The reason that oil shale and tar sands are of particular interest to the Utah Chapter of the Sierra Club is that compared to “conventional” crude oil sources they require more water to produce and release more greenhouse gases when extracted and refined. Surface mining of OS/TS also has the potential for significant land disturbance and poses threats to wildlife. Of all the fossil fuels (i.e., carbon-based fuels extracted from geologic formations, including coal), oil shale and tar sands are sometimes referred to as “the dirtiest fuels”. Further, OS/TS production has the potential to lead the country further into fossil fuel dependence and away from cleaner, renewable energy.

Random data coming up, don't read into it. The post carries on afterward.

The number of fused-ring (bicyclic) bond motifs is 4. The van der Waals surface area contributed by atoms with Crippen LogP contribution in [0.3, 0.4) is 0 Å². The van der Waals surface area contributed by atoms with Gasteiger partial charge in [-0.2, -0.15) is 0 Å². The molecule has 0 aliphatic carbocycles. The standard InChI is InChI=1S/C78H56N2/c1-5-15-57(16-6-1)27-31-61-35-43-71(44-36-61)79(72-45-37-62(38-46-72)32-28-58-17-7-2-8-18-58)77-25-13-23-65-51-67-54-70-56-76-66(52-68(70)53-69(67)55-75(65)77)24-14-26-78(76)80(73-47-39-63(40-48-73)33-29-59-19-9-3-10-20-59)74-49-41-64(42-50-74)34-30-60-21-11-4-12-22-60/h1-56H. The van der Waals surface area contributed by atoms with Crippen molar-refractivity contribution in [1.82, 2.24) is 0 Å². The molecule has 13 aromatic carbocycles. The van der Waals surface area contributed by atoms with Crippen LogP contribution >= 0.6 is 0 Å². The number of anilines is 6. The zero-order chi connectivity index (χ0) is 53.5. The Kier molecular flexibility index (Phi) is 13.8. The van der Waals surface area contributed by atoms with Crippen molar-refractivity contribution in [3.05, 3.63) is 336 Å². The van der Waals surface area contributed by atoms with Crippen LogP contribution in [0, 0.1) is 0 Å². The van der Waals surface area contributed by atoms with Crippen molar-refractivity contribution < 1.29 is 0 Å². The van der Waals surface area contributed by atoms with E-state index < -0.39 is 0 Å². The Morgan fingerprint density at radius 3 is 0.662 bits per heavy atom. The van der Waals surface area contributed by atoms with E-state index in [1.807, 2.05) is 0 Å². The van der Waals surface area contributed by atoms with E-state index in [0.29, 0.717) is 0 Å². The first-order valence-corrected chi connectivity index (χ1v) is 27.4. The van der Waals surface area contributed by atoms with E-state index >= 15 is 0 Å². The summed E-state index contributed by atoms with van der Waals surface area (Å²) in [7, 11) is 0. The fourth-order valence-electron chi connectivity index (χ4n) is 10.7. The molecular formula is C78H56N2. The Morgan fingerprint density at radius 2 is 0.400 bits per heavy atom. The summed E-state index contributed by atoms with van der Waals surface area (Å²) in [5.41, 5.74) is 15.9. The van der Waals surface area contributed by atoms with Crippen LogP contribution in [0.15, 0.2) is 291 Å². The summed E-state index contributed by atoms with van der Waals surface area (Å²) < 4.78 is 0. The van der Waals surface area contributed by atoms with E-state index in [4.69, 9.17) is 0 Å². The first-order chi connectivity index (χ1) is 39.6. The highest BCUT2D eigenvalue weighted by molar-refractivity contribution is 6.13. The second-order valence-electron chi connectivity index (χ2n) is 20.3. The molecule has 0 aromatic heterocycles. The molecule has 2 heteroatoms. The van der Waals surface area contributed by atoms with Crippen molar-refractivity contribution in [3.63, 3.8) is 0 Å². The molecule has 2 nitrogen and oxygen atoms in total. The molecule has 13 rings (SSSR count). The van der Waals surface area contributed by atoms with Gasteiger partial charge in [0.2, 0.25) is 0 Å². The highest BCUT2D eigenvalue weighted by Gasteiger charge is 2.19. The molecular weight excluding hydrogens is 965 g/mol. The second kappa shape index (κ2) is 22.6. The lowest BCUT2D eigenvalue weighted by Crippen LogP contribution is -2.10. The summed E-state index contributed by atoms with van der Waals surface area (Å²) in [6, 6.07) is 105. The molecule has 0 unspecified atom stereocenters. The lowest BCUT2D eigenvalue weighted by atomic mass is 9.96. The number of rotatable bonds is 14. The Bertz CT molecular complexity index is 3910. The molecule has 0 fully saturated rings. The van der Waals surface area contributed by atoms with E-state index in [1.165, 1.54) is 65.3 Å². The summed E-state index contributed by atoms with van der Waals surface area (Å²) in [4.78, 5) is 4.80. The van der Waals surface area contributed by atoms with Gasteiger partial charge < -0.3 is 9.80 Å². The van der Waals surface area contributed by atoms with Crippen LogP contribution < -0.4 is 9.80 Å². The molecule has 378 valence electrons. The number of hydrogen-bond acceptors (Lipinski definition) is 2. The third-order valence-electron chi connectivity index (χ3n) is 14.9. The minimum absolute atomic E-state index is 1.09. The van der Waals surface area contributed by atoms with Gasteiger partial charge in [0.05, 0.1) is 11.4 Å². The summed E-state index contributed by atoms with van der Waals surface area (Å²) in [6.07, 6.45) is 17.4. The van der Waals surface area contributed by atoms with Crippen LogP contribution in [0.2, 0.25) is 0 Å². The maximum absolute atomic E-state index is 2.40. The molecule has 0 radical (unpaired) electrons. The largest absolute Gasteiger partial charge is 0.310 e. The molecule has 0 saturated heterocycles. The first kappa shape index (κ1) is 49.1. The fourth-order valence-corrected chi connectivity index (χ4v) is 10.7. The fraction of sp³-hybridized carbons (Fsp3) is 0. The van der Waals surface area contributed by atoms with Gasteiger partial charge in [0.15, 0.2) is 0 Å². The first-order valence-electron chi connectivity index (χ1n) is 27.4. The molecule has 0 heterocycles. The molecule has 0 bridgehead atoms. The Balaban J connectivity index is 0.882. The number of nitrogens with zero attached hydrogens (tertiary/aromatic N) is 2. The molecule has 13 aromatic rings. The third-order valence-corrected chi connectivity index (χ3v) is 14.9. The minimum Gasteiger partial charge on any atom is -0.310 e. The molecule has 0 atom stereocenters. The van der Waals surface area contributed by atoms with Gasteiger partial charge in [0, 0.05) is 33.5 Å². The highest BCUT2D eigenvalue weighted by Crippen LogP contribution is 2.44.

Oil shale and tar sands are natural geologic sources of a waxy petroleum substance that can be converted into fuel. Oil shale is a consolidated sedimentary rock bearing kerogen, which when heated, releases crude oil or natural gas. Tar sands are unconsolidated sediments bearing the same or similar substances. Both kinds of geologic deposits occur in the upper, northern reaches of the Colorado River Basin: areas of eastern Utah, western Colorado, and southern Wyoming. The extensive Green River geologic formation is particularly rich in oil shale, and occurs in eastern Utah’s Uinta Basin. The Uinta Basin contains one of the richest oil shale deposits in the world.